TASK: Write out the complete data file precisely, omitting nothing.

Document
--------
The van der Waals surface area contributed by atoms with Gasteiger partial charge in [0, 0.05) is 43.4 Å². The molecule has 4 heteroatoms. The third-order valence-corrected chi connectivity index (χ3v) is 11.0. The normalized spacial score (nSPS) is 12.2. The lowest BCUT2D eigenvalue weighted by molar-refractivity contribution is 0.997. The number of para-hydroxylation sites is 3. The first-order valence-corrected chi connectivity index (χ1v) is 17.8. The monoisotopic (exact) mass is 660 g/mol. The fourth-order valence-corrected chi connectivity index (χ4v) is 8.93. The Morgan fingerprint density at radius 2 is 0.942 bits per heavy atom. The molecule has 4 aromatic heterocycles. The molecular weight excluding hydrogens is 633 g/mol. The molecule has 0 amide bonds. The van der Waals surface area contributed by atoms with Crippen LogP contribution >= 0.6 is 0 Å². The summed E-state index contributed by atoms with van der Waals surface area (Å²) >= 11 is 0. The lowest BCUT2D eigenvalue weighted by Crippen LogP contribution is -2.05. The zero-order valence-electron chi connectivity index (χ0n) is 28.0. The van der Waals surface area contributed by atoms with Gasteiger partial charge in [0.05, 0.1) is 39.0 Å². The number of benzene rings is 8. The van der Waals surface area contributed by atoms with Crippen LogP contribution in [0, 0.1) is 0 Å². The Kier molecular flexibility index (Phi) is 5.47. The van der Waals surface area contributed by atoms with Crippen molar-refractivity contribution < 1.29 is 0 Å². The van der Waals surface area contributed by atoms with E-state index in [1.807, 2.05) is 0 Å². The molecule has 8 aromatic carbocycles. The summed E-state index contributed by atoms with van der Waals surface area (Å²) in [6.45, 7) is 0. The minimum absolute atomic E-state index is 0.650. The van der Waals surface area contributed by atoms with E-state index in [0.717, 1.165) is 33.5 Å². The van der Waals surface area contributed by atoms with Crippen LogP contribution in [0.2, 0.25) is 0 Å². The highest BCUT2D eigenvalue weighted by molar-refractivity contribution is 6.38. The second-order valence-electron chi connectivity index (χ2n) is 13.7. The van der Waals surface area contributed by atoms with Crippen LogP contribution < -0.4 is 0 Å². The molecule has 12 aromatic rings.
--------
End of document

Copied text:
The van der Waals surface area contributed by atoms with Gasteiger partial charge in [0, 0.05) is 43.4 Å². The molecule has 4 heteroatoms. The third-order valence-corrected chi connectivity index (χ3v) is 11.0. The normalized spacial score (nSPS) is 12.2. The lowest BCUT2D eigenvalue weighted by molar-refractivity contribution is 0.997. The number of para-hydroxylation sites is 3. The first-order valence-corrected chi connectivity index (χ1v) is 17.8. The monoisotopic (exact) mass is 660 g/mol. The fourth-order valence-corrected chi connectivity index (χ4v) is 8.93. The Morgan fingerprint density at radius 2 is 0.942 bits per heavy atom. The molecule has 4 aromatic heterocycles. The molecular weight excluding hydrogens is 633 g/mol. The molecule has 0 amide bonds. The van der Waals surface area contributed by atoms with Crippen LogP contribution >= 0.6 is 0 Å². The summed E-state index contributed by atoms with van der Waals surface area (Å²) >= 11 is 0. The lowest BCUT2D eigenvalue weighted by Crippen LogP contribution is -2.05. The zero-order valence-electron chi connectivity index (χ0n) is 28.0. The van der Waals surface area contributed by atoms with Gasteiger partial charge in [0.05, 0.1) is 39.0 Å². The number of benzene rings is 8. The van der Waals surface area contributed by atoms with Crippen LogP contribution in [0, 0.1) is 0 Å². The Kier molecular flexibility index (Phi) is 5.47. The van der Waals surface area contributed by atoms with Crippen molar-refractivity contribution < 1.29 is 0 Å². The van der Waals surface area contributed by atoms with E-state index in [1.807, 2.05) is 0 Å². The molecule has 8 aromatic carbocycles. The summed E-state index contributed by atoms with van der Waals surface area (Å²) in [6.45, 7) is 0. The minimum absolute atomic E-state index is 0.650. The van der Waals surface area contributed by atoms with E-state index in [0.717, 1.165) is 33.5 Å². The van der Waals surface area contributed by atoms with Crippen LogP contribution in [0.2, 0.25) is 0 Å². The highest BCUT2D eigenvalue weighted by molar-refractivity contribution is 6.38. The second-order valence-electron chi connectivity index (χ2n) is 13.7. The van der Waals surface area contributed by atoms with Crippen LogP contribution < -0.4 is 0 Å². The molecule has 12 aromatic rings.